I was never much interested in football. 

When I was a kid, every Saturday night while my dad watched Match of the Day and my mum knitted, I drew my left hand as it rested on the arm of the sofa I was sitting on.  I got quite good at drawing hands.

I was only ever good at sport or art at school, and at 17 went to art school in Portsmouth where I studied graphics and photography.  On graduating I moved to London and briefly worked in the graphics department of Thames TV beside Teddington Lock, a stones throw from where I now live. 

TV was all black and white then and just a little restrictive creatively. So in the early 70s I joined a three man design group in Fulham looking for a graphic designer to work on projects for their client Rank Xerox, who had just set up an East European sales operation in London. I designed marketing materials in nine East European languages for RX. Not being able to speak any of them was a little like jumping into the deep end and not being able to swim.

Fast forward 30 years and I owned and ran the same design group with my business partner. We had expanded to 20 staff and were working for a very wide range of international, national and small businesses across multiple industries, from travel to technology, and in a variety of media: branding, print, exhibitions, interiors, digital design. It was fascinating, exciting, completely absorbing and highly stressful. By 2000 I was totally burnt out. I sold out and took a year off, but I loved design and started a new design consultancy from home, digital technology and communications making it highly practical. Many of my old clients came back to me, which was deeply rewarding.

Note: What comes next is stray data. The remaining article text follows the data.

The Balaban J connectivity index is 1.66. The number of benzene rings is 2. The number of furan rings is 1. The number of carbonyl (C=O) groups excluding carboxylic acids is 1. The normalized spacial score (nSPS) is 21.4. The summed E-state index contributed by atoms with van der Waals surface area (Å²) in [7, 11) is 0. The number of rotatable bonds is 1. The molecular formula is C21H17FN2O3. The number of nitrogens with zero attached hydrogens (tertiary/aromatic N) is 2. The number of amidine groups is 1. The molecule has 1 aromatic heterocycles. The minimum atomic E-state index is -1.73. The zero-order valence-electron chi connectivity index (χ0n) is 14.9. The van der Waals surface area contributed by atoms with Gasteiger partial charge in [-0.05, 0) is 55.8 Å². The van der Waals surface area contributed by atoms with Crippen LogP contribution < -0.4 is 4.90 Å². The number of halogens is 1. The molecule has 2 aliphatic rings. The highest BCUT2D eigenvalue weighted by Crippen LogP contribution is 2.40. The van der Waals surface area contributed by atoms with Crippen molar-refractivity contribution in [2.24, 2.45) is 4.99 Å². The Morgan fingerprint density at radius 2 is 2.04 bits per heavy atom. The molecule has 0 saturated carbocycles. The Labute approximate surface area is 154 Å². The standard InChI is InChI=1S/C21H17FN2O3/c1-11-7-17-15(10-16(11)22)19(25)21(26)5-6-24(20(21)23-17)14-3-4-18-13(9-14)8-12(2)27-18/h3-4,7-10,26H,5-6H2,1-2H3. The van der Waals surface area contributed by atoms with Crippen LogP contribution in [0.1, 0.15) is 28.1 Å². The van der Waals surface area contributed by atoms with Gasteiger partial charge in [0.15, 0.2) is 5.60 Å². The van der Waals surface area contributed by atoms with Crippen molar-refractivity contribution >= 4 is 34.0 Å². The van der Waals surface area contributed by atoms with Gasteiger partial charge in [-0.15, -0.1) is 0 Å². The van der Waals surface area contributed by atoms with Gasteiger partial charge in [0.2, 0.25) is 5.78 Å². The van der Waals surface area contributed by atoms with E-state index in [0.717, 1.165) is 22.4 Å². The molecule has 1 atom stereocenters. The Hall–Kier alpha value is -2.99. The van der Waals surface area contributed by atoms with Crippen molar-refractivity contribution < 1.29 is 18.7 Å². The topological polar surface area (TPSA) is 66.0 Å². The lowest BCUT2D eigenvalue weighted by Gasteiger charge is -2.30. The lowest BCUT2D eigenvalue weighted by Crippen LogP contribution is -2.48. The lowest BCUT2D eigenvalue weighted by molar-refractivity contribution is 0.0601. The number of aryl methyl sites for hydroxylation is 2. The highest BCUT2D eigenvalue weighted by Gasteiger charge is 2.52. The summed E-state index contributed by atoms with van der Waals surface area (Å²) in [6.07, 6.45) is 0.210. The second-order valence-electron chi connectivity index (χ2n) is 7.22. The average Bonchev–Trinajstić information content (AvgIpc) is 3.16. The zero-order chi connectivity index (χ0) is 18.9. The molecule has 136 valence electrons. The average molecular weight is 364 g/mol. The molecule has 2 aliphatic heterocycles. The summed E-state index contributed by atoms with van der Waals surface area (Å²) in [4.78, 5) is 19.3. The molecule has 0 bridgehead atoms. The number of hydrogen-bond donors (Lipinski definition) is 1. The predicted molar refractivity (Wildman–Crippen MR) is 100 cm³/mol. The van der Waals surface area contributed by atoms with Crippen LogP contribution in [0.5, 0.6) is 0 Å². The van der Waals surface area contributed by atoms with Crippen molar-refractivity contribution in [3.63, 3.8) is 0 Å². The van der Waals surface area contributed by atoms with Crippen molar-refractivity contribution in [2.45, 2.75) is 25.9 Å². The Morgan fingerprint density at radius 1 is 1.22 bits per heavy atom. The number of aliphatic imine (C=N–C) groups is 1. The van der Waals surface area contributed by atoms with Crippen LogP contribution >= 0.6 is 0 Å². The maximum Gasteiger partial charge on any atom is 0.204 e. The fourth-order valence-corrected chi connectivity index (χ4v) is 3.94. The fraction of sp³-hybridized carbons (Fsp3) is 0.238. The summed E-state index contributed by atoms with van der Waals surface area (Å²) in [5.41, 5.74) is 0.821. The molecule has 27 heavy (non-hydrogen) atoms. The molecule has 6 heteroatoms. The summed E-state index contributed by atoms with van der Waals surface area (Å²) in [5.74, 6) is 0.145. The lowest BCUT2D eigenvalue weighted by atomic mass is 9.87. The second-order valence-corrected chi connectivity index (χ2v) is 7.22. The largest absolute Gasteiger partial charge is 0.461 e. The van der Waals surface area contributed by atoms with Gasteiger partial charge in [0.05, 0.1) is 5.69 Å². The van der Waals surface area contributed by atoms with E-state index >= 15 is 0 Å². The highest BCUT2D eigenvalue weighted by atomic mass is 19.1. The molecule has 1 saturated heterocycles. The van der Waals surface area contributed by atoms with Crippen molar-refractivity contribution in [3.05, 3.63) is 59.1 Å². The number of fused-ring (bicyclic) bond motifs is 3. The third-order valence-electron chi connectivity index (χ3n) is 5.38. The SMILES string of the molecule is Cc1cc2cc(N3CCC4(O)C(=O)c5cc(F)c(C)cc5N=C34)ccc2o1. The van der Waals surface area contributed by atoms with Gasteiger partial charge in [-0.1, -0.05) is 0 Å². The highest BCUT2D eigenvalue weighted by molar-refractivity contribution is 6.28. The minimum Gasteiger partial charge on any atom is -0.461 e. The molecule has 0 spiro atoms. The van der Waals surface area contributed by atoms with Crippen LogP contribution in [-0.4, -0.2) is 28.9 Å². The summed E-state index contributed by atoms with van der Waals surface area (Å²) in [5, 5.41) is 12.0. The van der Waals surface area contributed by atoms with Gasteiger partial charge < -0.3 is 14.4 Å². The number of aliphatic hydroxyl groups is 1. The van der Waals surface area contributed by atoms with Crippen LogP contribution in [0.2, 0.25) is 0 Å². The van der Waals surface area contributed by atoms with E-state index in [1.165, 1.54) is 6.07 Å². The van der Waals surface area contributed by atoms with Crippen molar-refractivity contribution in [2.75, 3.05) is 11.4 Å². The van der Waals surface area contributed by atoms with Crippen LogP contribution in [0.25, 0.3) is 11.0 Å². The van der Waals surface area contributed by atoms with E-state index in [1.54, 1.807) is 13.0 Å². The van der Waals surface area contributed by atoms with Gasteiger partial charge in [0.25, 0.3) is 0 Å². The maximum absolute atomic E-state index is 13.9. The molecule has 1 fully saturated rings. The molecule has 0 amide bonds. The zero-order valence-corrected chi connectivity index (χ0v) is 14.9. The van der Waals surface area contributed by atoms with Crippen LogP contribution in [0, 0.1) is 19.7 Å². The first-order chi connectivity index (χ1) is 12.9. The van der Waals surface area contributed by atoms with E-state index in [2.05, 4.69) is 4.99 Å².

I’m currently involved with a number of local art groups, Richmond Art Society, Kingston Artists, Kew Studio and Hawks Road Artists, helping with exhibitions they put on and organising on my own group exhibitions in London galleries. The skills I employed when a designer have come in very useful putting on and marketing art exhibitions.

And now 50 odd years on from when I sat on that sofa as a kid drawing hands, I still find hands fascinating. Those early years of multiple studies have brought me full circle.


I never thought that I would stop being a designer, it was endlessly challenging and helping businesses grow, very satisfying. I thought I’d be buried with my iMac. But fate took a hand and I went to see the Lucien Freud retrospective at the National Portrait Gallery just before he died and was blown way by what he could do with paint turning it into flesh….a kind of alchemy. And so decided to pick up drawing and painting where I left off, 40 odd years before. 

I started producing self portraits at home.. the model was cheap. I attended life drawing classes, as I still do, and portrait painting classes at Putney School of Art and Heatherleys. Gradually spending more and more time on improving my drawing skills and at the same time running down my design clients.

Four years ago I rented an art studio in ASC Kingston where there are about 50 artists working in a wide variety of media.  I continue to draw and paint most days, focusing on the human form. The work slowly evolves and moves forward.  When I started I didn’t have an idea of what I wanted to do, just draw.  Now 6 years on I have more ideas for images I want to create than I have time to realise them. 

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